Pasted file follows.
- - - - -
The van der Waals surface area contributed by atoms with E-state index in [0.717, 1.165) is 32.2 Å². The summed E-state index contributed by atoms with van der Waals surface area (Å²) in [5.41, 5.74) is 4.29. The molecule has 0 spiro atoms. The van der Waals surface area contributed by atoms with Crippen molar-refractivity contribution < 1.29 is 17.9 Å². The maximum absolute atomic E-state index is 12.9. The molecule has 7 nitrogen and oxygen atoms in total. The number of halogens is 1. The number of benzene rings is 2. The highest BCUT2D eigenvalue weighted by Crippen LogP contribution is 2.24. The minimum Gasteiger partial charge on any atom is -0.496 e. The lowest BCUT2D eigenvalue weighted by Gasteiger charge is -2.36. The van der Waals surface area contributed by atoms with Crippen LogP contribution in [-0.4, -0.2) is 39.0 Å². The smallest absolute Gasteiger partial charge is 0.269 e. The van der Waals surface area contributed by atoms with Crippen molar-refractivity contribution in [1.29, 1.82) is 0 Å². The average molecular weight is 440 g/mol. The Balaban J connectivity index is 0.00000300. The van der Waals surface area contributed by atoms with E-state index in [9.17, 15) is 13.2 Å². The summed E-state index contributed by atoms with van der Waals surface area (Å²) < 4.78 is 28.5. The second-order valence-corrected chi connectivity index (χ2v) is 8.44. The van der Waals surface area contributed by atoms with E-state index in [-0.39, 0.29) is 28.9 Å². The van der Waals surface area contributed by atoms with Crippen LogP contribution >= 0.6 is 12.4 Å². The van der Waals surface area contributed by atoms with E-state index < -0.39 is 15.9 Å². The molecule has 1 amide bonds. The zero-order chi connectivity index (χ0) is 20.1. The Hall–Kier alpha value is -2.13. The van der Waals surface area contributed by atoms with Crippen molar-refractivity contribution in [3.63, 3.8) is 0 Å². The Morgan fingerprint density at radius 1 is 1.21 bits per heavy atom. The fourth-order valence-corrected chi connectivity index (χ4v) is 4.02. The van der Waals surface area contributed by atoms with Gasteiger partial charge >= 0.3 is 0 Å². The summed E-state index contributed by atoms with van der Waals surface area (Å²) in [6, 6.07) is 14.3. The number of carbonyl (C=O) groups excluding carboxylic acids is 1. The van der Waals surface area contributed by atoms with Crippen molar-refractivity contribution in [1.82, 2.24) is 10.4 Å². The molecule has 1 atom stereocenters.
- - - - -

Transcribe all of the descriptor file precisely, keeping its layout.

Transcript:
The van der Waals surface area contributed by atoms with E-state index in [0.717, 1.165) is 32.2 Å². The summed E-state index contributed by atoms with van der Waals surface area (Å²) in [5.41, 5.74) is 4.29. The molecule has 0 spiro atoms. The van der Waals surface area contributed by atoms with Crippen molar-refractivity contribution < 1.29 is 17.9 Å². The maximum absolute atomic E-state index is 12.9. The molecule has 7 nitrogen and oxygen atoms in total. The number of halogens is 1. The number of benzene rings is 2. The highest BCUT2D eigenvalue weighted by Crippen LogP contribution is 2.24. The minimum Gasteiger partial charge on any atom is -0.496 e. The lowest BCUT2D eigenvalue weighted by Gasteiger charge is -2.36. The van der Waals surface area contributed by atoms with Crippen LogP contribution in [-0.4, -0.2) is 39.0 Å². The smallest absolute Gasteiger partial charge is 0.269 e. The van der Waals surface area contributed by atoms with Crippen molar-refractivity contribution in [1.29, 1.82) is 0 Å². The average molecular weight is 440 g/mol. The Balaban J connectivity index is 0.00000300. The van der Waals surface area contributed by atoms with E-state index in [9.17, 15) is 13.2 Å². The summed E-state index contributed by atoms with van der Waals surface area (Å²) < 4.78 is 28.5. The second-order valence-corrected chi connectivity index (χ2v) is 8.44. The van der Waals surface area contributed by atoms with E-state index in [-0.39, 0.29) is 28.9 Å². The van der Waals surface area contributed by atoms with Crippen LogP contribution >= 0.6 is 12.4 Å². The van der Waals surface area contributed by atoms with E-state index < -0.39 is 15.9 Å². The molecule has 1 amide bonds. The zero-order chi connectivity index (χ0) is 20.1. The Hall–Kier alpha value is -2.13. The van der Waals surface area contributed by atoms with Crippen molar-refractivity contribution in [3.63, 3.8) is 0 Å². The Morgan fingerprint density at radius 1 is 1.21 bits per heavy atom. The fourth-order valence-corrected chi connectivity index (χ4v) is 4.02. The van der Waals surface area contributed by atoms with Gasteiger partial charge >= 0.3 is 0 Å². The summed E-state index contributed by atoms with van der Waals surface area (Å²) in [6, 6.07) is 14.3. The number of carbonyl (C=O) groups excluding carboxylic acids is 1. The van der Waals surface area contributed by atoms with Crippen molar-refractivity contribution in [1.82, 2.24) is 10.4 Å². The molecule has 1 atom stereocenters.